If you know anything about turtles you’ll know something of the geoemydids – formerly called batagurines. This is a large group of Eurasia and the Americas that don’t really have a popular collective name but is sometimes called the Asian river turtles or Old World pond turtles, even though both names are technically incorrect. One species – the Malayan box turtle Cuora amboinensis – occurs in Sulawesi and the Moluccas, putting it on the Australasian side of Wallace’s Line. There are about 70 living geoemydid species. Asian box turtles (Cuora), roofed and painted terrapins or turtles (Batagur), Old World pond turtles (Mauremys) and Neotropical wood turtles (Rhinoclemmys) are among the better known species clusters within the group.

This really is a very attractive group of turtles. Here's Thomas Hardwicke's c 1830 illustration of an Indian red-crowned roofed turtle Batagur kachuga, a critically endangered species. Credit: Illustrations of Indian Zoology Wikimedia

Geoemydids include some of the most attractive turtles of all, there being many species with bold and colourful head markings used in mating displays or perhaps, in cases, in warning off potential predators (Orenstein 2001). Some of the markings look crazy: I’m thinking of the prominent spots of the Four-eyed turtle Sacalia quadriocellata in particular. The markings also increase in intensity and brightness on a seasonal basis; the species concerned can look bland and dull at some times of the year, or when kept in captivity and (so it’s thought) maintained on an insufficient diet. Some species undergo a whole-body colour change as they enter the breeding season, males of some Batagur species (including those formerly given the separate genus Callagur) changing in head, body and shell colour. They can look resplendent and amazing in full breeding condition.

A Spot-legged wood turtle (Rhinoclemmys punctularia) showing striking, colourful markings on the back of the head. Credit: Hervébreton Wikimedia (CC BY-SA 3.0)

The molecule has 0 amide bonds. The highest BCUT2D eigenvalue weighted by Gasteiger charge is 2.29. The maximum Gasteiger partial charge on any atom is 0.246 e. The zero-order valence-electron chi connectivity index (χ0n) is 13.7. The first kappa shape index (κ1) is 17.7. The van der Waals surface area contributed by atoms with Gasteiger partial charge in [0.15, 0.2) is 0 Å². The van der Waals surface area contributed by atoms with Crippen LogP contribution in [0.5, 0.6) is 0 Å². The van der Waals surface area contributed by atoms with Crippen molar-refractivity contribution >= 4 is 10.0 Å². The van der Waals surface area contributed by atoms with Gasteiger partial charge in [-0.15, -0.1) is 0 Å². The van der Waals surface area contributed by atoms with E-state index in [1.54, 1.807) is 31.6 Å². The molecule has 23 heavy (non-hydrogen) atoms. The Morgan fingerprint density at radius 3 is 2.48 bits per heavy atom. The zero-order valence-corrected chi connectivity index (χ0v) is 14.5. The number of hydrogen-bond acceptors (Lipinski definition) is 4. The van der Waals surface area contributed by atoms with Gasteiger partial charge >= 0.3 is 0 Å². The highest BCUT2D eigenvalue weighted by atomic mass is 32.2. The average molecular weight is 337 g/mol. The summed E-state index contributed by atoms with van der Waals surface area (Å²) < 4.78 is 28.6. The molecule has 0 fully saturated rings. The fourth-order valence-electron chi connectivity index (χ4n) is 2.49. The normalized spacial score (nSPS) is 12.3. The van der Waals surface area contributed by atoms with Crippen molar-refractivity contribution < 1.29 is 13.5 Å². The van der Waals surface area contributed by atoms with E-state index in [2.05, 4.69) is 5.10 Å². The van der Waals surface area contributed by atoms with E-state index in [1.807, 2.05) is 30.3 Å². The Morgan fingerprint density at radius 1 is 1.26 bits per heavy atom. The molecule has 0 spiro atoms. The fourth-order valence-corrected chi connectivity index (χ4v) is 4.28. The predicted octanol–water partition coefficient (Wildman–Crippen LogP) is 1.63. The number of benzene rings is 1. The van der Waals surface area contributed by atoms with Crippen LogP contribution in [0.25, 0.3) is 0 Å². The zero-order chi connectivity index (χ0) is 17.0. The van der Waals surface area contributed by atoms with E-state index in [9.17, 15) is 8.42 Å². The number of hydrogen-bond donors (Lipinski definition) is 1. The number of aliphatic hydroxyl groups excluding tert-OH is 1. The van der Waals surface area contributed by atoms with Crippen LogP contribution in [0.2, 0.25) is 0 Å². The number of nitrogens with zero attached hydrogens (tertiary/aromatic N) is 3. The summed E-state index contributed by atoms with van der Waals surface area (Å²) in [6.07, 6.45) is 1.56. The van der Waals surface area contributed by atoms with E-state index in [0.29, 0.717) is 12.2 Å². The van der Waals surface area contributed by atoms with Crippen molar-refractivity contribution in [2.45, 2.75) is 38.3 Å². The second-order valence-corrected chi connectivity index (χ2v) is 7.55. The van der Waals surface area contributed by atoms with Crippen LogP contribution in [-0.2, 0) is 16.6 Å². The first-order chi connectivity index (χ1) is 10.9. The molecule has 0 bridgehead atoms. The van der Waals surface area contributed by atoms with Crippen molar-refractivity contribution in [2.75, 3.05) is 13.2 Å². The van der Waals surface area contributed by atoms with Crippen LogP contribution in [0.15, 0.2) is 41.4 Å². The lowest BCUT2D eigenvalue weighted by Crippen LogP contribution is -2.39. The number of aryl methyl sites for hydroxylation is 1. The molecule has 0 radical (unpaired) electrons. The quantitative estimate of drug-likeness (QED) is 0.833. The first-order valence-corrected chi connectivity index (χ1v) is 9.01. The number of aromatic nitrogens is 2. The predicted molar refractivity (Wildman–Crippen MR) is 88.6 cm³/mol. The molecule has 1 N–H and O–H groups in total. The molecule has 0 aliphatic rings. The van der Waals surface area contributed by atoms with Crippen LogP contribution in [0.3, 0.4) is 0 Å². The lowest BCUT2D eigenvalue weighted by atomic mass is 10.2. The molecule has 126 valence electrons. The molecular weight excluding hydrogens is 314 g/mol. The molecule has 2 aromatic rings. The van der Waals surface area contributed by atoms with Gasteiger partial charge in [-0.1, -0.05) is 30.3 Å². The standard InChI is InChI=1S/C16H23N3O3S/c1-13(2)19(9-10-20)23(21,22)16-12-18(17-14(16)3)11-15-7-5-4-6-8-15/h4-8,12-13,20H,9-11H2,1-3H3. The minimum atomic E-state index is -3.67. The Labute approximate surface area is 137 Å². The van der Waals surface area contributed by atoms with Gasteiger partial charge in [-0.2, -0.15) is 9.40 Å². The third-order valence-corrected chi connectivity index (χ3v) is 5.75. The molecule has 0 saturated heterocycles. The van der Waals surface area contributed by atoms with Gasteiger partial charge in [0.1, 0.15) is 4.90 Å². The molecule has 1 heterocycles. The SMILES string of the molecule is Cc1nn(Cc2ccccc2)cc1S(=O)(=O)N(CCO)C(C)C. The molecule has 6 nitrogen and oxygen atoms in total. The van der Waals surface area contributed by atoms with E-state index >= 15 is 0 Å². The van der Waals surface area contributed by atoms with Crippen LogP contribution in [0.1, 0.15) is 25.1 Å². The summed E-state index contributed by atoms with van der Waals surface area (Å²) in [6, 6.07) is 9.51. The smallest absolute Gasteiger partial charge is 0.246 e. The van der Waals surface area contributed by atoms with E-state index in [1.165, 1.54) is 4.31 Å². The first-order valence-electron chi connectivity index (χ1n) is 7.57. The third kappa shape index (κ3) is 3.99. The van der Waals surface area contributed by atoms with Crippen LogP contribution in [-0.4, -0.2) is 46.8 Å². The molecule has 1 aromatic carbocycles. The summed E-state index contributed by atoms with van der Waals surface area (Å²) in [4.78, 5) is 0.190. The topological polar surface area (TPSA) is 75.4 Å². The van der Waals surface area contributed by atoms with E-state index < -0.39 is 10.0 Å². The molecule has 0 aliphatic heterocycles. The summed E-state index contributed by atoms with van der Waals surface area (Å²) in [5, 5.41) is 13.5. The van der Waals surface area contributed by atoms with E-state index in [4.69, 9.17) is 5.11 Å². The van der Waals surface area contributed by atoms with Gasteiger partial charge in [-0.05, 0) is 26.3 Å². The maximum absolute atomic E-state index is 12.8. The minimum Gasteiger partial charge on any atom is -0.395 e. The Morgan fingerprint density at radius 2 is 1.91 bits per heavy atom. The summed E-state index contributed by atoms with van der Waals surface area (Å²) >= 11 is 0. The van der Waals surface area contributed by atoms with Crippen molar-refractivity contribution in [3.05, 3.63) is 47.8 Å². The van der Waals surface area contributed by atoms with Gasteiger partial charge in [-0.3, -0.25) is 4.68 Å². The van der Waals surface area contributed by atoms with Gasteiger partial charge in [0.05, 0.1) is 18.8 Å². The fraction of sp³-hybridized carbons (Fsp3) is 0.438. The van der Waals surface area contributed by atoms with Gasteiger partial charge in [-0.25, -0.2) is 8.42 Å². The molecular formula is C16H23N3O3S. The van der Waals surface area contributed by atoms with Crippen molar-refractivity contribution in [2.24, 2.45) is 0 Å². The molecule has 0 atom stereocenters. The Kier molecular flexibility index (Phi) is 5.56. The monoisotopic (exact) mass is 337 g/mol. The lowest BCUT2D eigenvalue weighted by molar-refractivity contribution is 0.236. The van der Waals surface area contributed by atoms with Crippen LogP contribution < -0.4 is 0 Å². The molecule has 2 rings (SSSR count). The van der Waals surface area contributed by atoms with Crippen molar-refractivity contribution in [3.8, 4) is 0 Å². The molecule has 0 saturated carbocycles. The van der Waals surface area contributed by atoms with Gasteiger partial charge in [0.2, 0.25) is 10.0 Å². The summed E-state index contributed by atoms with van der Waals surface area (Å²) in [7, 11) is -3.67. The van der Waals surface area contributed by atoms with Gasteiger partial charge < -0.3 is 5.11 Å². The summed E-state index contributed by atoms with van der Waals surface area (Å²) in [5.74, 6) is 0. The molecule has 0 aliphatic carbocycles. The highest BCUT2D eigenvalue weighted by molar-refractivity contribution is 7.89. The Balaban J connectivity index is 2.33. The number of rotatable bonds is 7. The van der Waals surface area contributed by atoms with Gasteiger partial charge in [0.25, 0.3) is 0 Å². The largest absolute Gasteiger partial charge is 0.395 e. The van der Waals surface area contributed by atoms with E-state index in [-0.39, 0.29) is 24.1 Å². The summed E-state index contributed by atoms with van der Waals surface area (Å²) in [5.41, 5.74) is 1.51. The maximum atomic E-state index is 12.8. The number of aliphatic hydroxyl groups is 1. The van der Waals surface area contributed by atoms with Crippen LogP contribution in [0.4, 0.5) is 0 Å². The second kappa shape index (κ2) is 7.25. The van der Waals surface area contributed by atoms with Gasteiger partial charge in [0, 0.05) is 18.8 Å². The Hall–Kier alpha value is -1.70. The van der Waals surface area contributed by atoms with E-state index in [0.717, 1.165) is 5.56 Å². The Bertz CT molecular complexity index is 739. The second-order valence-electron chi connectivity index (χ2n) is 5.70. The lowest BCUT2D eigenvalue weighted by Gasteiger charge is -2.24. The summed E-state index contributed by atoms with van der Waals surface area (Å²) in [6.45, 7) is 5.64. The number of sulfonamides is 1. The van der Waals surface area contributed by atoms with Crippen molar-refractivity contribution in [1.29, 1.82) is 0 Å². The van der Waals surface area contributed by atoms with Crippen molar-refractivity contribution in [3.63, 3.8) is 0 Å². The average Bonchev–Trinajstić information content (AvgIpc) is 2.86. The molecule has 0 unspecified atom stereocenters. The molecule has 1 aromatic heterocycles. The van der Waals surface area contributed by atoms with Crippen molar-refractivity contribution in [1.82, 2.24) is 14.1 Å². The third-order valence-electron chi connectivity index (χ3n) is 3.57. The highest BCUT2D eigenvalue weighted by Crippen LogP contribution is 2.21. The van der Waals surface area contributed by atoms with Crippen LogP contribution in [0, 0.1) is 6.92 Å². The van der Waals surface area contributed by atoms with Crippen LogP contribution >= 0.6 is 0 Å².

Geoemydids tend to be amphibious, freshwater animals, though some occur in coastal marine environments and some are fairly terrestrial and inhabit damp woodlands and grasslands. Some of the terrestrial species (they include some of those Cuora box turtles) have a tall, domed carapace; flatter shells are more typical in the group, and some (like the Spiny turtle Heosemys spinosa) have thorn-like projections that grow outwards from the marginal scutes around the shell’s edges. Longitudinal ridges on the carapace are common and some Cuora species have a kinetic plastron that allows the shell to be completely sealed – an excellent example of convergent evolution with the (only distantly related) emydid box turtles.

The spinose shell (carapace at left, plastron at right) of the Spiny turtle Heosemys spinosa, as illustrated by Thomas Hardwicke in the 1830s. Credit: Illustrations of Indian Zoology Wikimedia

A few shell characters are diagnostic for the group (Claude & Tong 2004), including a small pygal (the midline bone at the posterior end of the carapace) and the presence of musk ducts within the peripherals (the bones that lines the outer margins of the carapace). Yes, musk ducts – turtles of many sorts secrete musk through various ducts on the shell, and sometimes smell very strongly. Most geoemydids have carapace lengths of 20 cm or so but the Malayan giant turtle Orlitia borneensis can have a carapace 80 cm long.

Giant Asian pond turtle (Heosemys grandis), a large, amphibious geoemydid that can have a carapace length of over 40 cm. Credit: Rushenb Wikimedia (CC BY-SA 4.0)